Great story looking foward to reading the rest


    This website uses cookies

    As a user in the EEA, your approval is needed on a few things. To provide a better website experience, uses cookies (and other similar technologies) and may collect, process, and share personal data. Please choose which areas of our service you consent to our doing so.

    For more information on managing or withdrawing consents and how we handle data, visit our Privacy Policy at:

    Show Details
    HubPages Device IDThis is used to identify particular browsers or devices when the access the service, and is used for security reasons.
    LoginThis is necessary to sign in to the HubPages Service.
    Google RecaptchaThis is used to prevent bots and spam. (Privacy Policy)
    AkismetThis is used to detect comment spam. (Privacy Policy)
    HubPages Google AnalyticsThis is used to provide data on traffic to our website, all personally identifyable data is anonymized. (Privacy Policy)
    HubPages Traffic PixelThis is used to collect data on traffic to articles and other pages on our site. Unless you are signed in to a HubPages account, all personally identifiable information is anonymized.
    Amazon Web ServicesThis is a cloud services platform that we used to host our service. (Privacy Policy)
    CloudflareThis is a cloud CDN service that we use to efficiently deliver files required for our service to operate such as javascript, cascading style sheets, images, and videos. (Privacy Policy)
    Google Hosted LibrariesJavascript software libraries such as jQuery are loaded at endpoints on the or domains, for performance and efficiency reasons. (Privacy Policy)
    Google Custom SearchThis is feature allows you to search the site. (Privacy Policy)
    Google MapsSome articles have Google Maps embedded in them. (Privacy Policy)
    Google ChartsThis is used to display charts and graphs on articles and the author center. (Privacy Policy)
    Google AdSense Host APIThis service allows you to sign up for or associate a Google AdSense account with HubPages, so that you can earn money from ads on your articles. No data is shared unless you engage with this feature. (Privacy Policy)
    Google YouTubeSome articles have YouTube videos embedded in them. (Privacy Policy)
    VimeoSome articles have Vimeo videos embedded in them. (Privacy Policy)
    PaypalThis is used for a registered author who enrolls in the HubPages Earnings program and requests to be paid via PayPal. No data is shared with Paypal unless you engage with this feature. (Privacy Policy)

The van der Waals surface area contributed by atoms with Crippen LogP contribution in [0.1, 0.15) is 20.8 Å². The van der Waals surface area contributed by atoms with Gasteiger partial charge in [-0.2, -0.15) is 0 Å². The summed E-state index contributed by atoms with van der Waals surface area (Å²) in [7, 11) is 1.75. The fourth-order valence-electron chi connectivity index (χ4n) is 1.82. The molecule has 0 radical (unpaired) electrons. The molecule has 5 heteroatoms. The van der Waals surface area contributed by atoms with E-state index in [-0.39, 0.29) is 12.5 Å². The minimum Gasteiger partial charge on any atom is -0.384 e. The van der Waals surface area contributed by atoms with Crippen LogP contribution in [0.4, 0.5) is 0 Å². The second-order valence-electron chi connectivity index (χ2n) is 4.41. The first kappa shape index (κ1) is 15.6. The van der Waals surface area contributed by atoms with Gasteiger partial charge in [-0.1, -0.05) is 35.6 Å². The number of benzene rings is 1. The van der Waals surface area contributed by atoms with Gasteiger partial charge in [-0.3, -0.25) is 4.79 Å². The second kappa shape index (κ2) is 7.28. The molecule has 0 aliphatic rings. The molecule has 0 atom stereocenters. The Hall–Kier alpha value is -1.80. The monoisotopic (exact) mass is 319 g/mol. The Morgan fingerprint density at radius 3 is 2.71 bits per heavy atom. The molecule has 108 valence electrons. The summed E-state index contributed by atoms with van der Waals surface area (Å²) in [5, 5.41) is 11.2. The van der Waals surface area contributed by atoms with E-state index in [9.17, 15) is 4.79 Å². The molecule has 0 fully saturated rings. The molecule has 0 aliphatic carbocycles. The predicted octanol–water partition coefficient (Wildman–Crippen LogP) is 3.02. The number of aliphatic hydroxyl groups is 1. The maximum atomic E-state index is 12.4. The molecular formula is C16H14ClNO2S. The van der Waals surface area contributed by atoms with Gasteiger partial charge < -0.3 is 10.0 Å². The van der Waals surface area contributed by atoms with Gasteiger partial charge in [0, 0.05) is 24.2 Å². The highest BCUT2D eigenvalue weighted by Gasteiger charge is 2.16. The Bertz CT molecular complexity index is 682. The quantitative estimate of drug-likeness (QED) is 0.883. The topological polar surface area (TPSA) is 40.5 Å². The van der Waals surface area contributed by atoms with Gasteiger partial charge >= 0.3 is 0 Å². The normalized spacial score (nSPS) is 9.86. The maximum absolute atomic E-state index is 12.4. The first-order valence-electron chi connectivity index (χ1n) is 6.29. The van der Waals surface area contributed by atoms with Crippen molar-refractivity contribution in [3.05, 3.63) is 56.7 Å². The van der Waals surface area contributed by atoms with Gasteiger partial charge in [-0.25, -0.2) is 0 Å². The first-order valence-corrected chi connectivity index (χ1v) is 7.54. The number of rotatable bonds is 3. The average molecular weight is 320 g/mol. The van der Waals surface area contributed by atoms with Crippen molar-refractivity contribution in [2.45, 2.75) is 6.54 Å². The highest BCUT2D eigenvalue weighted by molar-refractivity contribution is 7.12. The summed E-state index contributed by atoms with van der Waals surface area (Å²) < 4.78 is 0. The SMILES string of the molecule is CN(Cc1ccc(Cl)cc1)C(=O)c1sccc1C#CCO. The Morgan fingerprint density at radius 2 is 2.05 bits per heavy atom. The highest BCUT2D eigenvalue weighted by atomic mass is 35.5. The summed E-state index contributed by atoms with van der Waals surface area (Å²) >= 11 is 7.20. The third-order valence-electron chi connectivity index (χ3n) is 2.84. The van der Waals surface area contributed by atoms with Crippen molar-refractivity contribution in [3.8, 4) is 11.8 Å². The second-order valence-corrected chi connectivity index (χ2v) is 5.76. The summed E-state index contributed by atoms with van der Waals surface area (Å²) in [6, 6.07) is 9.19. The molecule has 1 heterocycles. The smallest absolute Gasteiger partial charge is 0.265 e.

Facebook LoginYou can use this to streamline signing up for, or signing in to your Hubpages account. No data is shared with Facebook unless you engage with this feature. (Privacy Policy)
    MavenThis supports the Maven widget and search functionality. (Privacy Policy)
    Google AdSenseThis is an ad network. (Privacy Policy)
    Google DoubleClickGoogle provides ad serving technology and runs an ad network. (Privacy Policy)
    Index ExchangeThis is an ad network. (Privacy Policy)
    SovrnThis is an ad network. (Privacy Policy)
    Facebook AdsThis is an ad network. (Privacy Policy)
    Amazon Unified Ad MarketplaceThis is an ad network. (Privacy Policy)
    AppNexusThis is an ad network. (Privacy Policy)
    OpenxThis is an ad network. (Privacy Policy)
    Rubicon ProjectThis is an ad network. (Privacy Policy)
    TripleLiftThis is an ad network. (Privacy Policy)
    Say MediaWe partner with Say Media to deliver ad campaigns on our sites. (Privacy Policy)
    Remarketing PixelsWe may use remarketing pixels from advertising networks such as Google AdWords, Bing Ads, and Facebook in order to advertise the HubPages Service to people that have visited our sites.
    Conversion Tracking PixelsWe may use conversion tracking pixels from advertising networks such as Google AdWords, Bing Ads, and Facebook in order to identify when an advertisement has successfully resulted in the desired action, such as signing up for the HubPages Service or publishing an article on the HubPages Service.
    Author Google AnalyticsThis is used to provide traffic data and reports to the authors of articles on the HubPages Service. (Privacy Policy)
    ComscoreComScore is a media measurement and analytics company providing marketing data and analytics to enterprises, media and advertising agencies, and publishers. Non-consent will result in ComScore only processing obfuscated personal data. (Privacy Policy)
    Amazon Tracking PixelSome articles display amazon products as part of the Amazon Affiliate program, this pixel provides traffic statistics for those products (Privacy Policy)
    ClickscoThis is a data management platform studying reader behavior (Privacy Policy)